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Codecademy's course on python is quite good and introduces you to some good fundamentals like basic data structures and idioms for basic flow control. Python in general is probably the best place to start now a days as it's very forgiving but not so forgiving that you'll be pulling your hair out trying to understand why something is working. If you hear recommendations for javascript, I'd stay away from it as a beginner. It can cause a lot of confusion early as you can do nearly anything without getting errors but it probably won't behave the way you expect it to. A good read would be JavaScript: The Good Parts by Douglas Crockford to understand a bit more about that (it's a short read).

Going back to Python, once you finish the course on codecademy, a great book to start working on is Automate the Boring Stuff with Python: Practical Programming for Total Beginners by Al Sweigart. I'd suggest this book even if you don't do the codecademy course, but it's good to do both to cement your knowledge in the language.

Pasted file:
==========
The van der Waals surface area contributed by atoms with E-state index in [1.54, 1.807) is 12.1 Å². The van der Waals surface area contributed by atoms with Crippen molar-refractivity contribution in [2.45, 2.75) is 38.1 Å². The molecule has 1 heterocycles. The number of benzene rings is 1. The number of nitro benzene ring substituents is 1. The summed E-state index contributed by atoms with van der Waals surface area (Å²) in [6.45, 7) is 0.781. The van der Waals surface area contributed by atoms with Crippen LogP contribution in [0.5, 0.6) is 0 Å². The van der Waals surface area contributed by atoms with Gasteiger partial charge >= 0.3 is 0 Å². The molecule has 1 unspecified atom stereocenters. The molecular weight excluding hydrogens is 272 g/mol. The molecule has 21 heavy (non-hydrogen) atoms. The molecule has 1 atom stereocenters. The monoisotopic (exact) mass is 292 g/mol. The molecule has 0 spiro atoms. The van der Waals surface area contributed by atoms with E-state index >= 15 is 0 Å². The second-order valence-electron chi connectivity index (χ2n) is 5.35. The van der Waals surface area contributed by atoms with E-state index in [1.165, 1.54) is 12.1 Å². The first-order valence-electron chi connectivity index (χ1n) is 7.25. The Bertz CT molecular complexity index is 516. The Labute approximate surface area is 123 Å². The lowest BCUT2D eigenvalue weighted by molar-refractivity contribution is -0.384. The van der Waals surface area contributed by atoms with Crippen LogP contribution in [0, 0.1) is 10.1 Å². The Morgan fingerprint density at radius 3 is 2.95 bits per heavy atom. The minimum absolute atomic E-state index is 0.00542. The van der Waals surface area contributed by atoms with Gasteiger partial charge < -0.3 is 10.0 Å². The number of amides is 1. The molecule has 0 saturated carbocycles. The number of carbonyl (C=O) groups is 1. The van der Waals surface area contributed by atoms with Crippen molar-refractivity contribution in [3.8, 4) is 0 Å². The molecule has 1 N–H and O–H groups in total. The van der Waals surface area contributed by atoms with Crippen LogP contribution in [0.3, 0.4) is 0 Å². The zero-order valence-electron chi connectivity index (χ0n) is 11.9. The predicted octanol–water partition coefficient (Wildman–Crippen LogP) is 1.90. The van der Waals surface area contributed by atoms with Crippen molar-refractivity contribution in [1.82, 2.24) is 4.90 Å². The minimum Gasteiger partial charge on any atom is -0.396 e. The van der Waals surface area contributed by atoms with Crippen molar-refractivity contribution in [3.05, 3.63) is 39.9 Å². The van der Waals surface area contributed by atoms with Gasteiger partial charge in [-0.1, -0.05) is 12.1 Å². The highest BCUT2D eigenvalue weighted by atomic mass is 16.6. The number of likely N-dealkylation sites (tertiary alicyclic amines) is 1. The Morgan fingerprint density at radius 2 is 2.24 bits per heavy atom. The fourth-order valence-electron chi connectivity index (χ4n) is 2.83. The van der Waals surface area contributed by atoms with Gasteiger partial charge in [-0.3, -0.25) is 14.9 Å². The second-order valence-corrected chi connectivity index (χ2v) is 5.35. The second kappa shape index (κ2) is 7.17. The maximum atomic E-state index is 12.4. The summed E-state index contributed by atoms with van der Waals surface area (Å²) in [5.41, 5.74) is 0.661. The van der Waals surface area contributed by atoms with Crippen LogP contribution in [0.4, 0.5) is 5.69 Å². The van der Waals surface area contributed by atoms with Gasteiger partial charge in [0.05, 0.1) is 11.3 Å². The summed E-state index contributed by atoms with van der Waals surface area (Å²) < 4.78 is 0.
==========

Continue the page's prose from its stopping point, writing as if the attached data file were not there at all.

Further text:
Along the way, use https://docs.python-guide.org/ as a resource for structuring your code and learning good practices. You can also get it in book form as The Hitchhiker's Guide to Python.

 


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I actually started (and still do) with coding Lua in Garry's Mod. Its an easy language that teaches you the basics of programming like tables *COUGH* ARRAYS *COUGH*, variables, SERVER and CLIENT file sharing, loops, and more. And on top of that, GMod has Lua Refresh, which means once you save the file, the game auto updates the file and you can test and see what you've created without a relaunch.